News, notes, and observations from the James River Valley in northern South Dakota with special attention to reviewing the performance of the media--old and new. E-Mail to MinneKota@gmail.com

Saturday, January 14, 2012

Making the world safe for stupidity

If there is one place that one might expect a bright ray of intelligence to break through the benighting smog that covers America, one would expect it in a discussion of education.  Actually, the subject of education seems to turn the fog into an impenetrable darkness that a laser can't penetrate.  

Governor Daugaard's proposals to reform and improve education in South Dakota are evidence of what is wrong in education, not what can improve it, but they incited a storm of ignorance driven by the winds out of the stupid.  

Cory Heidelberger at Madville Times posted that the Governor's proposal on merit pay seemed to receive some reserve from the head of the educational bureaucracy in Pierre.  What ensues is a long series of comments which suggest that what South Dakota--and by implication the rest of the country--needs is a total revision of the education system so that what we now call special education becomes the norm and what is now mainstream education is limited to those students who show a glimmer of intelligence. Some of the commenters, who happen to be involved in education, try to bring elements of fact and empirical-based reasoning into the discussion, but they are drowned out by those with differing illusions and delusions and the discussion turns into a cacophony of name-calling and insults.  A sign of those in need of special education and custodial care is that they cannot engage with other people in ways that focus on objects that they can see in common.  Instead, they conjure up their favorite phantasies and excitedly engage in masturbatory frenzies during which the objective world is lost in the excitement of getting off.  The current wisdom is that such outbreaks cannot be prevented, so those who are  engaged in the stimulation of their erectile little egos are advised to go their rooms and stimulate themselves in private where no one else has to witness the obscene sessions of self-absorption. 

Mr. Heidelberger's blog contains a supreme irony.  In the post just preceding the one on Governor Daugaard's plan and the apparent reception of it by the Secretary of Education, Cory has a post lauding politicians using blogs to address issues and clarify their stances.  Cory, who is currently teaching high school French, L.K another teacher in communications and language arts, believe, as I do, that discussion is worthy and essential part of democracy and sharing opinions and information is a requisite.  But then, my work as an editor and teacher of writing kicks in and I note, as I have about the comments at Madville Times, that freedom of speech does not make all speech valuable.  There is some speech that is pernicious and destructive of any positive impulses.  Good discussion that is based upon actual facts and competent reasoning is like a good wine or single malt Scotch.  But it takes only a few drops of piss to turn the nectar into a lethal, contaminated potion.  Freedom of speech is necessarily accompanied by a free exercise of knowledge and reason, if it is to be of any value.  Some commenters who turn blogs into stupid exchanges of ejaculatory spatter protest that they are being censored and their freedom of expression is being denied them if their efforts are deleted.   Blog editors have the right, constitutionally, and the obligation, professionally, to keep the focus of their lenses free from spatter and let the light of well-informed and well-chosen language shine on the foggy areas of human endeavor.  One cannot discuss facts with those who dwell in their phantasies or reason with those incapable of it.  Where engagement is impossible it is wrong to engage.  It is appropriate for the health of the language and the democracy to tell those who produce only spatter to go to their rooms when they feel that urge.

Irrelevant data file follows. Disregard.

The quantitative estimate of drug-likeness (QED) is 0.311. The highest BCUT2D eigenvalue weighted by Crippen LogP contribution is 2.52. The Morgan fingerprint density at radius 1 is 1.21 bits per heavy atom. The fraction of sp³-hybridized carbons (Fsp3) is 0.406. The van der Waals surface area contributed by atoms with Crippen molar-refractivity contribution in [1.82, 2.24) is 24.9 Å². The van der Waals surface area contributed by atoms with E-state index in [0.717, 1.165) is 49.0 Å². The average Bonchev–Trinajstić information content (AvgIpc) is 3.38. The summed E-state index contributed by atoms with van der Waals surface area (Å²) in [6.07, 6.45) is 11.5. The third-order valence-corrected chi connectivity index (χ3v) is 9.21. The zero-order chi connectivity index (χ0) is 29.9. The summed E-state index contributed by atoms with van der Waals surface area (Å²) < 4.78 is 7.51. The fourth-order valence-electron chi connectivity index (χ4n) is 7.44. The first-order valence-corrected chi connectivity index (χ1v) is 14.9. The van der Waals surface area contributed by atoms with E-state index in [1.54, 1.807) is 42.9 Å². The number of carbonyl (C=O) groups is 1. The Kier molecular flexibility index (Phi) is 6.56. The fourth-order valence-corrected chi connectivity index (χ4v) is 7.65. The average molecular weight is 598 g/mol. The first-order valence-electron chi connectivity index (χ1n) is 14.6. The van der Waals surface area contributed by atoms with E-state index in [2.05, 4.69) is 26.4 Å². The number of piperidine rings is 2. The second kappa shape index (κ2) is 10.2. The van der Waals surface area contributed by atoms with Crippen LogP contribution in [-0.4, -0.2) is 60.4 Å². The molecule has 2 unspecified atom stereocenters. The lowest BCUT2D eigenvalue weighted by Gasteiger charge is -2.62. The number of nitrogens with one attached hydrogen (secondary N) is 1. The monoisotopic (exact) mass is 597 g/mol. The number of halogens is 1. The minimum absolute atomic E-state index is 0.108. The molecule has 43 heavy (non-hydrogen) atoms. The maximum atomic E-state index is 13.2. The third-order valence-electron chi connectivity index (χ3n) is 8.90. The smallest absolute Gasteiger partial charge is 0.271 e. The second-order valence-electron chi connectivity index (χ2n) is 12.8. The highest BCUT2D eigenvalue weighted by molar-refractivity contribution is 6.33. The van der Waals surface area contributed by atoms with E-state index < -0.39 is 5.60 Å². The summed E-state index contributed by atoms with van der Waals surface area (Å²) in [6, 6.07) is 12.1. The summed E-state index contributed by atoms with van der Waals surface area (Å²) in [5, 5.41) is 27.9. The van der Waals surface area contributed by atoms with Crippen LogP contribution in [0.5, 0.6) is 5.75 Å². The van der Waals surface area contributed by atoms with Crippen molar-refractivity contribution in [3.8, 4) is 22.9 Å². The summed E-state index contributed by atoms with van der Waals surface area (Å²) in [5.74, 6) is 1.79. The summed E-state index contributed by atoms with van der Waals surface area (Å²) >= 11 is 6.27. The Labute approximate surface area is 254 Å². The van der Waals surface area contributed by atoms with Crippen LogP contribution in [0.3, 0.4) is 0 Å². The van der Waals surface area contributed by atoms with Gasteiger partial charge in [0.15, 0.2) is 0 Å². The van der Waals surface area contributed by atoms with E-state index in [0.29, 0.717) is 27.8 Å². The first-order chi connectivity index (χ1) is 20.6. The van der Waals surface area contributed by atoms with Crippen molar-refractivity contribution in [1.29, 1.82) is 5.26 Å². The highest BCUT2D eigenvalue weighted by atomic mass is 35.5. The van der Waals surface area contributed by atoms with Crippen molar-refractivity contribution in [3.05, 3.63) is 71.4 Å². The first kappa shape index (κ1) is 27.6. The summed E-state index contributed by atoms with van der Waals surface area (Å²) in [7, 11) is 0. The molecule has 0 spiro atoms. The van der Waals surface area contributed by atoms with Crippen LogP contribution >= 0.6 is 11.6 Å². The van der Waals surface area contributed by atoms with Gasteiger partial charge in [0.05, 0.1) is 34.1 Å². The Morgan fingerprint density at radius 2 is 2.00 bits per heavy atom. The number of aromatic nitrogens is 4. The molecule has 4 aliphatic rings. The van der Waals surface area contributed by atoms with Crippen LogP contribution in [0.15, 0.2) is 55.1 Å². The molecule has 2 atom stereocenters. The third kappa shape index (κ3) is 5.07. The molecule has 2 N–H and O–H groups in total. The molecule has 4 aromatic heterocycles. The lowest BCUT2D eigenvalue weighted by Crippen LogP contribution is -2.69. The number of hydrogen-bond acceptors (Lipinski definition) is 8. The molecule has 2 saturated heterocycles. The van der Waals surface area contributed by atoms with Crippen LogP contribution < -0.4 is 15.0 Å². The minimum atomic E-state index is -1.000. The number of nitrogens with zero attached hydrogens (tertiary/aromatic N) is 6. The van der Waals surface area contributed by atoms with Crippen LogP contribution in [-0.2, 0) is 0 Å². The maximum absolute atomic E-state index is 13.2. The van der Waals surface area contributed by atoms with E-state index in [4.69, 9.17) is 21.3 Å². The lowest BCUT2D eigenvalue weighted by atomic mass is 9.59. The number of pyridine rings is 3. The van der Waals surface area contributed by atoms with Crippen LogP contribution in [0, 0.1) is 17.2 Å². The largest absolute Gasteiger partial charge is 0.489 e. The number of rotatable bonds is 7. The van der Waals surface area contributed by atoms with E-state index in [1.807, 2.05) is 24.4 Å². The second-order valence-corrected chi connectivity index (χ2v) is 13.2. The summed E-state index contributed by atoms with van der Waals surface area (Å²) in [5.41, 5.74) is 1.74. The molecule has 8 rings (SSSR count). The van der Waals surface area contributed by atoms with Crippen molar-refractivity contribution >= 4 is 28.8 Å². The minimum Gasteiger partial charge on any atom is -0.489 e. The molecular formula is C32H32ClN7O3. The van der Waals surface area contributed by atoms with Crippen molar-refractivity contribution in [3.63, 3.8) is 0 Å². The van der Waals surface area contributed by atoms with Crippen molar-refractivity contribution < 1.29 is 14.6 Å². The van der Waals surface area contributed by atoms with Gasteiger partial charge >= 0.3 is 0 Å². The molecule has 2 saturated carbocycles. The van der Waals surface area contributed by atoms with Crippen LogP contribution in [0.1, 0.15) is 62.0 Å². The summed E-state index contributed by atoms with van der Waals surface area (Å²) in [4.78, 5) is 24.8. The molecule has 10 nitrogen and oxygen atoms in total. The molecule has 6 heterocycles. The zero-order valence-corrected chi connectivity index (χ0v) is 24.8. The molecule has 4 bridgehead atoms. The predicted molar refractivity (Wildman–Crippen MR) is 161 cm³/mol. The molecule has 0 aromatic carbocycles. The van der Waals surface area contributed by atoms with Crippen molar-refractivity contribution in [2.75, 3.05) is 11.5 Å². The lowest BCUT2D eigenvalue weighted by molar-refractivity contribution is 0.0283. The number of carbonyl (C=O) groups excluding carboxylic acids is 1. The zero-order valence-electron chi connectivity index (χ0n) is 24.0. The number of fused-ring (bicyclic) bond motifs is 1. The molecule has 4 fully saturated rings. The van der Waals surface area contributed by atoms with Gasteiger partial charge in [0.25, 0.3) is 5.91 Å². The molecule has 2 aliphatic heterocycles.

At some point, the misinformation and intellectual failures on which Governor Daugaard's recommendations on education are based will have to be discussed where the substance of the discussion is kept free from those who think they are contributing to the world by relieving themselves on it.  

4 comments:

caheidelberger said...

I'm trying, David, I'm really trying!

larry kurtz said...

tee-hee.

LK said...

Your comment about fine wine and urine caused me to recall this Ray Bradbury short story
http://books.google.com/books?id=Qz1RynxDZj8C&pg=PA148&lpg=PA148&dq=%22One+for+His+Lordship,+and+One+for+the+Road!%22&source=bl&ots=rF8agA88yr&sig=SkXhcoVaNpw_j-1gqpeBSXWv78c&hl=en&sa=X&ei=wEMTT9W-MsTq2AW00bmECg&sqi=2&ved=0CEIQ6AEwBQ#v=onepage&q=%22One%20for%20His%20Lordship%2C%20and%20One%20for%20the%20Road!%22&f=false

David Newquist said...

Nothing like a couple of good trickster stories to clear the mind.

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